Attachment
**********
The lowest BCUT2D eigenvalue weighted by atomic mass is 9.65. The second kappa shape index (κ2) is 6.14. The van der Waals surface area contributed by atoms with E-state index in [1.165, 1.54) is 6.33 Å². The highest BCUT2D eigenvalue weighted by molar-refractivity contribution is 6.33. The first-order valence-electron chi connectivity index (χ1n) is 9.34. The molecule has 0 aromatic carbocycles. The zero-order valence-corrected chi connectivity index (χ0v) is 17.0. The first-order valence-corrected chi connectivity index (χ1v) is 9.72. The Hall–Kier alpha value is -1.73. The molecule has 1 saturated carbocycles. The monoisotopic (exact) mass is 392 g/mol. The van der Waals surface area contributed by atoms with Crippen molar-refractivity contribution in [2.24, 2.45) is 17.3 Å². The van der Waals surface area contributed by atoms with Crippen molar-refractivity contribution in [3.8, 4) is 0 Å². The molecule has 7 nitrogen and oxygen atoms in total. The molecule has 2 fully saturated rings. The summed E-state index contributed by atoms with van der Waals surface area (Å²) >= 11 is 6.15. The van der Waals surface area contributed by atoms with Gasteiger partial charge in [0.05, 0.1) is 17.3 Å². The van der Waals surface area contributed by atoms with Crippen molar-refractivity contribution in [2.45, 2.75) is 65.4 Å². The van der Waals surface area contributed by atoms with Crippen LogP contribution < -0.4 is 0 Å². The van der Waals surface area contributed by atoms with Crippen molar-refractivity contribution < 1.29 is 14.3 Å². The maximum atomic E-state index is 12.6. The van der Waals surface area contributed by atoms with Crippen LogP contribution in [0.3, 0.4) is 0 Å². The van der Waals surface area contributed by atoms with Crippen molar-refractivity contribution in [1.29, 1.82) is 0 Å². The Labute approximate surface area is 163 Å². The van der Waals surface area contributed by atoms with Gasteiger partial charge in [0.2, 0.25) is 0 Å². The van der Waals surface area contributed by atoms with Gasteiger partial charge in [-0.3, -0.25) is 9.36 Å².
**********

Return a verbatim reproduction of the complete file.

The lowest BCUT2D eigenvalue weighted by atomic mass is 9.65. The second kappa shape index (κ2) is 6.14. The van der Waals surface area contributed by atoms with E-state index in [1.165, 1.54) is 6.33 Å². The highest BCUT2D eigenvalue weighted by molar-refractivity contribution is 6.33. The first-order valence-electron chi connectivity index (χ1n) is 9.34. The molecule has 0 aromatic carbocycles. The zero-order valence-corrected chi connectivity index (χ0v) is 17.0. The first-order valence-corrected chi connectivity index (χ1v) is 9.72. The Hall–Kier alpha value is -1.73. The molecule has 1 saturated carbocycles. The monoisotopic (exact) mass is 392 g/mol. The van der Waals surface area contributed by atoms with Crippen molar-refractivity contribution in [2.24, 2.45) is 17.3 Å². The van der Waals surface area contributed by atoms with Crippen molar-refractivity contribution in [3.8, 4) is 0 Å². The molecule has 7 nitrogen and oxygen atoms in total. The molecule has 2 fully saturated rings. The summed E-state index contributed by atoms with van der Waals surface area (Å²) >= 11 is 6.15. The van der Waals surface area contributed by atoms with Gasteiger partial charge in [0.05, 0.1) is 17.3 Å². The van der Waals surface area contributed by atoms with Crippen molar-refractivity contribution in [2.45, 2.75) is 65.4 Å². The van der Waals surface area contributed by atoms with Crippen LogP contribution < -0.4 is 0 Å². The van der Waals surface area contributed by atoms with Crippen molar-refractivity contribution < 1.29 is 14.3 Å². The maximum atomic E-state index is 12.6. The van der Waals surface area contributed by atoms with Crippen LogP contribution in [0.3, 0.4) is 0 Å². The van der Waals surface area contributed by atoms with Crippen molar-refractivity contribution in [1.29, 1.82) is 0 Å². The Labute approximate surface area is 163 Å². The van der Waals surface area contributed by atoms with Gasteiger partial charge in [0.2, 0.25) is 0 Å². The van der Waals surface area contributed by atoms with Gasteiger partial charge in [-0.3, -0.25) is 9.36 Å².